The non-profit rescue organization Sea-Eye wants to use satellite imagery from a private company to better detect and assist migrant ships trying to cross the Mediterranean. The NGO also wants to track human rights violations.
The German-run private rescue organization "Sea-Eye" is getting help from space to better serve its mission to rescue migrant boats in distress in the Mediterranean. On Friday, Sea-Eye founder Michael Buschheuer announced the launch of a new charity called "Space-Eye," which is to start reconnaissance and documentation work on the maritime zone off the Libyan coast "in the coming weeks."
Space-Eye entered into a contract with Planet, a private US Earth-imaging company and satellite operator, whose goal is to image the entirety of the planet daily to "make global change visible, accessible, and actionable."
A Space-Eye spokesperson told InfoMigrants that Planet will monitor and analyze an area of up to 4,500 square kilometers off the Libyan coast to indicators for refugee movements. Space-Eye collaborates with university researchers and doesn't exclude the possibility to one day also use imagery from Copernicus, the EU's Earth Observation Programme, which provides marine environment monitoring, among other things. Unlike Copernicus, however, Planet's daily and high-resolution imagery allow rescue missions to locate boats with migrants, the spokesperson said.
Identifying people thanks to technology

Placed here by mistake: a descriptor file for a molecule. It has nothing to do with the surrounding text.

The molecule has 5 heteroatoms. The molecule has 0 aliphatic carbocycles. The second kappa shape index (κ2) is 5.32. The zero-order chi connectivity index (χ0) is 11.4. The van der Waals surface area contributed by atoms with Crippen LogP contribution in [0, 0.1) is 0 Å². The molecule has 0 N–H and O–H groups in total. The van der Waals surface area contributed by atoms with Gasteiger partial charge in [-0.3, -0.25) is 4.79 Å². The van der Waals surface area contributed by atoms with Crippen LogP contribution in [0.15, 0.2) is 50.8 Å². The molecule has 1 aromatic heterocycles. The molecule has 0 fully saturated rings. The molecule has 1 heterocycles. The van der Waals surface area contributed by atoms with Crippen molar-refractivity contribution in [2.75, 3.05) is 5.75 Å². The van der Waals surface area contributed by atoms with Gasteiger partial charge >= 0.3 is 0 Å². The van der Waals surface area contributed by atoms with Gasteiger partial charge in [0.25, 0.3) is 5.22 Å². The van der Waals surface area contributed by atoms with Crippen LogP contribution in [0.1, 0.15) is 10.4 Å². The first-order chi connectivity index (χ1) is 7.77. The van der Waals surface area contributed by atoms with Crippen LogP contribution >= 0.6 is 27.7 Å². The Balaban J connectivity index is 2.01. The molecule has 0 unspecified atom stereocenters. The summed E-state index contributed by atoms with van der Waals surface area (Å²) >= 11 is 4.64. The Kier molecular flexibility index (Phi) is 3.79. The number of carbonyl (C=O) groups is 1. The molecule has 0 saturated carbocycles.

Recent advancements in AI (artificial intelligence)-powered geospatial data analytics, higher resolutions and speedier data transmissions now allow for the identification and tracking of even small vessels like dinghies. Buschheuer hopes that in one year, the resolution will be so high that Space-Eye will be able to recognize and identify people.
Space-Eye said it would also use satellite imagery as evidence for human rights violations - for example due to failure to render assistance in emergencies by military and civilian vessels.
"Criminalizing the rescuers and curbing their live-saving work has the terrible side effect that the humanitarian catastrophe in the Mediterranean remains largely unnoticed by the public eye," Space-Eye founder Buschheuer said in the online announcement. "This is to create the impression that migrant crossings have stopped, when in fact the opposite is the case."
When asked about the costs of Planet's service, the Space-Eye spokesperson told InfoMigrants that although it wasn't "cheap," donations and money from patrons made it "affordable."